Built in 1893, Lafayette stands between Ukrainian Village and Humboldt Park in West Town. It has four recently restored historic murals painted in the Progressive Era by Robert Wadsworth Grafton.
120 years later, Lafayette continues this arts legacy as a Fine Arts Magnet Cluster school. In addition to visual art and music instruction during the school day, one-quarter of the students at Lafayette participate in daily after-school music instruction through the 13-year old Merit Music partnership. The school has the largest string orchestra program of any elementary school in the city. The orchestra has become a YouTube sensation since the announcement that Lafayette is on the closure list with a video of a concert from March 2013. At least 25 of the students in the orchestra have IEPs. GE Capital recently donated $30,000 for their music programs. You can hear music teacher Arthur Weible’s presentation about their amazing music program here.
Lafayette’s special education program began in 1997 with one teacher and one student with autism. It has grown to 66 students in the Low-Incidence Cluster (LIC) program (mostly autism) and is unusual in that it spans pre-K through 8th grade, providing much needed continuity for its students. Special education classrooms have a limit of 13 students—one of the reasons that on paper Lafayette is underutilized according to the CPS calculations that classify schools as underutilized if there are fewer than 24 students per homeroom. In addition, Lafayette has several innovative special-education resource rooms and offices for additional special education staff (occupational therapists, etc.)
Faculty have been attracted to and stayed at Lafayette specifically because of the scope and quality of the autism/LIC program. Lafayette is frequently used as a training facility for LIC professional development due to the wide spectrum of both autism and ages, as well as their highly-qualified staff and faculty. Dedicating 62% of the special education programming and staff to LIC students makes Lafayette one of only a select few schools in all of CPS in its ability and experience with teach these students from Pre K through 8th grade in a safe environment.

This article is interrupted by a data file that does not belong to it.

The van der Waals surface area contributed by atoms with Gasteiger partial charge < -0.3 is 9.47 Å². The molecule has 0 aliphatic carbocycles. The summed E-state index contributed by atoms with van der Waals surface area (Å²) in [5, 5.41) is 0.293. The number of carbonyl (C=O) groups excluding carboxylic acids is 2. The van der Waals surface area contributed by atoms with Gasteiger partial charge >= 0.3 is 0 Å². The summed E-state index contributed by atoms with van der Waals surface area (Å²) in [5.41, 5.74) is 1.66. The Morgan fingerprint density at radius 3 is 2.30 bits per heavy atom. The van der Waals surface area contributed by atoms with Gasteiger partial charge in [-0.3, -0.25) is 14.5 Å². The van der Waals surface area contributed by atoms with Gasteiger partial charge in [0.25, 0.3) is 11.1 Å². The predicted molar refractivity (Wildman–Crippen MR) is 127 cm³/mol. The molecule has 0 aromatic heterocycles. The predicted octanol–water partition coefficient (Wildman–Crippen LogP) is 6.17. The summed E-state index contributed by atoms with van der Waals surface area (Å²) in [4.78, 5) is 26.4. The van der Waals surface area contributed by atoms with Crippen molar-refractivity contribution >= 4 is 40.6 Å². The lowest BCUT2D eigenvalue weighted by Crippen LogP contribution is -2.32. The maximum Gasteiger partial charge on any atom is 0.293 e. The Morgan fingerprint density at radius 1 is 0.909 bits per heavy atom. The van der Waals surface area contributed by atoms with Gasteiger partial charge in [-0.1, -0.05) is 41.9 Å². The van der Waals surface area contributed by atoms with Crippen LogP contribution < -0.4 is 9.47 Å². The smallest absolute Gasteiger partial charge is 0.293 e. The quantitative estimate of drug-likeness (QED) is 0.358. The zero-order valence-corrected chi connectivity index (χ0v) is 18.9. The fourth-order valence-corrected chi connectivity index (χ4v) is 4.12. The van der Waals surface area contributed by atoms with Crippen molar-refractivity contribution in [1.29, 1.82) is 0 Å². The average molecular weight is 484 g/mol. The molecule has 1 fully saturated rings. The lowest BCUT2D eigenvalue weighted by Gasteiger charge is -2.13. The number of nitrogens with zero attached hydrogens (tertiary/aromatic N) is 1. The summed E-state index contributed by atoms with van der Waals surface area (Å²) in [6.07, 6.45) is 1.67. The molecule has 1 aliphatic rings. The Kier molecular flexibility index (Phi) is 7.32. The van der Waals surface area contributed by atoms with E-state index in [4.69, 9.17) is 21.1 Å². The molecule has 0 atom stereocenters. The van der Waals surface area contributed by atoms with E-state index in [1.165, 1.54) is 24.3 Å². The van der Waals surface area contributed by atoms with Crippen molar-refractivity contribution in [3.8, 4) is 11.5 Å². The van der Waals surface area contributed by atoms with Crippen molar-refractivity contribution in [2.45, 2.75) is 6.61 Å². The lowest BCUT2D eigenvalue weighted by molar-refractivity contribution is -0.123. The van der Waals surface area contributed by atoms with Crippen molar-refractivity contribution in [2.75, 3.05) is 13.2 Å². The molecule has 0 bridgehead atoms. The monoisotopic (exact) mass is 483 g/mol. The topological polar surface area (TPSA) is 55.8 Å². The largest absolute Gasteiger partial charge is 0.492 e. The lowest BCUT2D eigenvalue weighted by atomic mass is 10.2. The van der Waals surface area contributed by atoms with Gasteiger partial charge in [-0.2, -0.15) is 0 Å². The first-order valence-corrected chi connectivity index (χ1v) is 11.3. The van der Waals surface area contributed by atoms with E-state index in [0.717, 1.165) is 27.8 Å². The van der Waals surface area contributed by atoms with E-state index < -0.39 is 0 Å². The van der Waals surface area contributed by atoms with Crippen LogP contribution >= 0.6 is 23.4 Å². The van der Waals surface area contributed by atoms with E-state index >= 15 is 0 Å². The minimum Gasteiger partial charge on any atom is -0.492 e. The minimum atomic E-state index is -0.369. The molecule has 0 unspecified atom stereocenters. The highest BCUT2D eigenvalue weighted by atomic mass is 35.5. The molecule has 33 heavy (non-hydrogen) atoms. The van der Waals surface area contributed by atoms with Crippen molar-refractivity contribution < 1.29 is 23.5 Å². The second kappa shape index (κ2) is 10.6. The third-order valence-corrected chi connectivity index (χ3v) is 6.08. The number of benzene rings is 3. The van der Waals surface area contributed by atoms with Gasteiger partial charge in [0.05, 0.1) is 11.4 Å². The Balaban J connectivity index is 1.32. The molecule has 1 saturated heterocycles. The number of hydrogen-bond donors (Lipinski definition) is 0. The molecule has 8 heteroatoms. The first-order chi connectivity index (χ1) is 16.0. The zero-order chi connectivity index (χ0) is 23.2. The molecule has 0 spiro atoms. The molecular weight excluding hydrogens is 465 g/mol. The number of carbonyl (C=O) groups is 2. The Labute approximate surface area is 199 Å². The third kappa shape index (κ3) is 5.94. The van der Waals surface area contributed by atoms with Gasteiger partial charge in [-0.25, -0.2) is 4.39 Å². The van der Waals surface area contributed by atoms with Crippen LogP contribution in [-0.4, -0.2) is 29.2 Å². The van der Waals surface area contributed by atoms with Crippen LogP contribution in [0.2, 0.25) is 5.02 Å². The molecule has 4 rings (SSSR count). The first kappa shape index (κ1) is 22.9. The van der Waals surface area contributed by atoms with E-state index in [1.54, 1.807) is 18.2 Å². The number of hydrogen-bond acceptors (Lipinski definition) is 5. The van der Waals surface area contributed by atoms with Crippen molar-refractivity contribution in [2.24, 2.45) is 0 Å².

In addition, all teachers at Lafayette work toward inclusion in every classroom. Special and general education teachers work together to allow the maximum number of students to experience the classroom. No students are self-contained unless absolutely necessary based on recent behavior and spectrum needs.
Lafayette also has a transitional billingual program for its large English language learner population (117 students or 24%) with three self-contained bilingual classrooms for under third grade and a pull-out program for 4-8th graders, all taught by teachers with bilingual certification. There are two Head Start classrooms at Lafayette as well. A summary of the many special programs can be found in this powerpoint.
Out of the 478 students at Lafayette, 56% receive either special education or bilingual services. There are 152 students with an Individualized Education Plan or 504—32% of the student body. 60% of the special ed population, 91 students, have a diagnosis of Behavior Disorder, Emotional Disorder or Learning Disability. All of these 91 students are required to take the ISAT, and their performance measures are factored into Lafayette’s AYP goals.
According to one teacher, a decade ago, “there was much more of a gang influence in the neighborhood and decreased parent involvement”, but recently “there has definitely been an upward trend in the neighborhood and in the school climate and parent involvement.” Lafayette’s principal, new in the 2012-2013 school year, brought the City Year program to Lafayette, part of AmeriCorp. Young adults working with City Year have been at Lafayette all year in the middle school classrooms, helping out teachers and students ,as well as running camps over winter break and spring break. On Martin Luther King Jr. day, City Year brought in over 700 volunteers who painted murals and quotes all over the school. Lafayette’s cafeterias and parking lots were just renovated.